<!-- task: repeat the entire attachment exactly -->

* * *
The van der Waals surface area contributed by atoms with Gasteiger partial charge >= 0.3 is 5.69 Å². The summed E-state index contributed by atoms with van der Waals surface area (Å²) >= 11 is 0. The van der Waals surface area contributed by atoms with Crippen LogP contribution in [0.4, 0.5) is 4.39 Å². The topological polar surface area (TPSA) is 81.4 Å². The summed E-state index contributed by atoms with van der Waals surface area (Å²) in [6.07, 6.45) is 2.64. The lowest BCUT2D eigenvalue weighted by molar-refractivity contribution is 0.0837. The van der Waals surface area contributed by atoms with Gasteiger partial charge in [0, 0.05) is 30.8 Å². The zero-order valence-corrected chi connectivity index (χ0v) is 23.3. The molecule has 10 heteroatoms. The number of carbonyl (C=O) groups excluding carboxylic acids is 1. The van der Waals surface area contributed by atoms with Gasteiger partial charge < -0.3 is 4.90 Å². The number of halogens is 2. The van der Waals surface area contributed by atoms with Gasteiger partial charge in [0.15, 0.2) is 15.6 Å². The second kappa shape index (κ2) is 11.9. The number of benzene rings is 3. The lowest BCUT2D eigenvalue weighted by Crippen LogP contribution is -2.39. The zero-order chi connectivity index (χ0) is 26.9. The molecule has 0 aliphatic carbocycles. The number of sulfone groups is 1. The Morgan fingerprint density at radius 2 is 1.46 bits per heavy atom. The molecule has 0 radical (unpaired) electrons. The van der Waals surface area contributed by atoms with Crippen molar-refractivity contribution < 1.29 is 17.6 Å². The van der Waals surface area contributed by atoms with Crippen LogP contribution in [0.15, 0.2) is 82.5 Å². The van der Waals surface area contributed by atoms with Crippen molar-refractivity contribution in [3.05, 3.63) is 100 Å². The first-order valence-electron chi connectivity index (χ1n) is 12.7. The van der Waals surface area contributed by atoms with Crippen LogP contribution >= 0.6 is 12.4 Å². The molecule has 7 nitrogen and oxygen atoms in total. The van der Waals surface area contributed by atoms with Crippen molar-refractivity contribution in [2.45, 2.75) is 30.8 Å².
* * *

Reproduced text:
The van der Waals surface area contributed by atoms with Gasteiger partial charge >= 0.3 is 5.69 Å². The summed E-state index contributed by atoms with van der Waals surface area (Å²) >= 11 is 0. The van der Waals surface area contributed by atoms with Crippen LogP contribution in [0.4, 0.5) is 4.39 Å². The topological polar surface area (TPSA) is 81.4 Å². The summed E-state index contributed by atoms with van der Waals surface area (Å²) in [6.07, 6.45) is 2.64. The lowest BCUT2D eigenvalue weighted by molar-refractivity contribution is 0.0837. The van der Waals surface area contributed by atoms with Gasteiger partial charge in [0, 0.05) is 30.8 Å². The zero-order valence-corrected chi connectivity index (χ0v) is 23.3. The molecule has 10 heteroatoms. The number of carbonyl (C=O) groups excluding carboxylic acids is 1. The van der Waals surface area contributed by atoms with Gasteiger partial charge < -0.3 is 4.90 Å². The number of halogens is 2. The van der Waals surface area contributed by atoms with Gasteiger partial charge in [0.15, 0.2) is 15.6 Å². The second kappa shape index (κ2) is 11.9. The number of benzene rings is 3. The lowest BCUT2D eigenvalue weighted by Crippen LogP contribution is -2.39. The zero-order chi connectivity index (χ0) is 26.9. The molecule has 0 aliphatic carbocycles. The number of sulfone groups is 1. The Morgan fingerprint density at radius 2 is 1.46 bits per heavy atom. The molecule has 0 radical (unpaired) electrons. The van der Waals surface area contributed by atoms with Crippen molar-refractivity contribution < 1.29 is 17.6 Å². The van der Waals surface area contributed by atoms with Crippen LogP contribution in [0.15, 0.2) is 82.5 Å². The van der Waals surface area contributed by atoms with Crippen molar-refractivity contribution in [3.05, 3.63) is 100 Å². The first-order valence-electron chi connectivity index (χ1n) is 12.7. The van der Waals surface area contributed by atoms with Crippen LogP contribution >= 0.6 is 12.4 Å². The molecule has 7 nitrogen and oxygen atoms in total. The van der Waals surface area contributed by atoms with Crippen molar-refractivity contribution in [2.45, 2.75) is 30.8 Å².